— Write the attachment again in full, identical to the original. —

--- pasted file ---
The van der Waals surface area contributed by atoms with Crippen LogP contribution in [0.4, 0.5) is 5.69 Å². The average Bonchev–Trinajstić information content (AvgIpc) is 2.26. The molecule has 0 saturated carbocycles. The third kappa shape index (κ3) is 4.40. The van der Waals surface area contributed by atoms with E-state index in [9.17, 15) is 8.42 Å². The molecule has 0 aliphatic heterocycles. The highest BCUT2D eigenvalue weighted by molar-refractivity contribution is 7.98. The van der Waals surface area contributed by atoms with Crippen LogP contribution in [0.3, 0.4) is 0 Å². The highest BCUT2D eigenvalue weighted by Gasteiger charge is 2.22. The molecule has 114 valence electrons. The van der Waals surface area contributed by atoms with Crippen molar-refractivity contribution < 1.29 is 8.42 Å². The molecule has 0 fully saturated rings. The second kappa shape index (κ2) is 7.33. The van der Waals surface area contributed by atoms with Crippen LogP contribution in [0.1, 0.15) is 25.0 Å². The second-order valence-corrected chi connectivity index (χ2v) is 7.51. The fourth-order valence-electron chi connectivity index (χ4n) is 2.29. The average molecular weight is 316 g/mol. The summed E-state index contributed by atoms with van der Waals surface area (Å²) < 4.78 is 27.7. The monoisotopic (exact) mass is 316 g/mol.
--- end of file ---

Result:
The van der Waals surface area contributed by atoms with Crippen LogP contribution in [0.4, 0.5) is 5.69 Å². The average Bonchev–Trinajstić information content (AvgIpc) is 2.26. The molecule has 0 saturated carbocycles. The third kappa shape index (κ3) is 4.40. The van der Waals surface area contributed by atoms with E-state index in [9.17, 15) is 8.42 Å². The molecule has 0 aliphatic heterocycles. The highest BCUT2D eigenvalue weighted by molar-refractivity contribution is 7.98. The van der Waals surface area contributed by atoms with Crippen LogP contribution in [0.3, 0.4) is 0 Å². The highest BCUT2D eigenvalue weighted by Gasteiger charge is 2.22. The molecule has 114 valence electrons. The van der Waals surface area contributed by atoms with Crippen molar-refractivity contribution < 1.29 is 8.42 Å². The molecule has 0 fully saturated rings. The second kappa shape index (κ2) is 7.33. The van der Waals surface area contributed by atoms with Crippen LogP contribution in [0.1, 0.15) is 25.0 Å². The second-order valence-corrected chi connectivity index (χ2v) is 7.51. The fourth-order valence-electron chi connectivity index (χ4n) is 2.29. The average molecular weight is 316 g/mol. The summed E-state index contributed by atoms with van der Waals surface area (Å²) < 4.78 is 27.7. The monoisotopic (exact) mass is 316 g/mol.